http://www.odmp.org/officer/10509-officer-james-e-pence-jr

Officer George M Alleyn, 24 years old.

http://www.odmp.org/officer/1153-officer-george-m-alleyn

All four had less than 2 years on the job. All told, 4 widows and seven children laid their heroes to rest.

These 4 men did not die in vain. The lessons learned from their deaths have saved countless officer’s lives in the last several decades.

Blood Upon The Shield, Author Unknown

When I was in my early teens, I remember seeing this poem on one of my Dad’s FOP magazines. I held onto it forever, and I’m sure it’s still around somewhere. The very last part always stood out to me. Jake is being laid to rest today and his procession will pass both the high school he attended and the elementary school his wife works at. There will be a lot of children with questions. Take the opportunity to tell them about Jake. Tell them about Brothers YOU knew. Let them know that although some of us may fall, there’s a whole heck of a lot more of us holding the line, protecting them.

“Blood Upon the Shield 

Blood Upon The Shield
Confrontation in an alley. The Centurion does not yield.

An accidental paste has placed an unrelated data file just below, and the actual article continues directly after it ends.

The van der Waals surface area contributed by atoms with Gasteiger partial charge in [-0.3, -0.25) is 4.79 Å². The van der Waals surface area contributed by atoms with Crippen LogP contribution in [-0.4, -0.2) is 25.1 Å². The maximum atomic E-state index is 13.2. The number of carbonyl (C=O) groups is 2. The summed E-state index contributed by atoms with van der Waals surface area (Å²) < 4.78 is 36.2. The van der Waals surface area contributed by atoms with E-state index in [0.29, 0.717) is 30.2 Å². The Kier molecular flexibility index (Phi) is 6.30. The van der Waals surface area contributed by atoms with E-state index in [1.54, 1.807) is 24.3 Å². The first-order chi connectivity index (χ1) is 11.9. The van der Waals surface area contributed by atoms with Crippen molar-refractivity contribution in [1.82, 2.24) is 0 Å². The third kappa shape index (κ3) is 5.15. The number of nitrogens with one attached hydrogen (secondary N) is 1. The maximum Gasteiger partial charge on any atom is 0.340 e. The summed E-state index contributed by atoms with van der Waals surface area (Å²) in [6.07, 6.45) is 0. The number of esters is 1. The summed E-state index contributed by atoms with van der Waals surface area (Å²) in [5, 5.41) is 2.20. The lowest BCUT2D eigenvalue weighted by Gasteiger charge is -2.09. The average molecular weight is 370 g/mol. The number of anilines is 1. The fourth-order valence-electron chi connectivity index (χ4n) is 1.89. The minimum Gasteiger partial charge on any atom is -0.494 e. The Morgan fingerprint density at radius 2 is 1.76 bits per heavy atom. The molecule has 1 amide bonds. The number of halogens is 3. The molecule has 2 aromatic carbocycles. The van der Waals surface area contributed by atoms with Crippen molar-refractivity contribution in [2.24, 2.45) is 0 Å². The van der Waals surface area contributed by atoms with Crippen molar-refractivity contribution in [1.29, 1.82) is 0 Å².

But this time the good guy loses;
there is blood upon the shield.

And the mournful sounds of bagpipes
play out across the land,
drowned out by the sobs of a lonely young wife
and a child too young to understand.

While the killer pleads his case in court,
the thin blue line is one man short.
And we’re one step closer to society’s fall;
another cop’s name is engraved on the wall.

Another state funeral, with an army in blue,
and we know it could’ve been me and it could’ve been you.
We all look ahead to what the future has in store,
front line troopers in a country that’s at war.

At war with itself and at war with its cops and we’re
out there every day ’cause the battle never stops.
It’s not the way it is on TV shows or like
we learned in school; no cool music in the background,
no playing by the “rules;”

We’re disillusioned warriors,
but for right we’ll always strive.
We just pray that at the end of our stress-filled day
we’ll get back home alive.

You stand out on the corner
ignoring the insults and the stares,
close to the point of believing that no one really cares,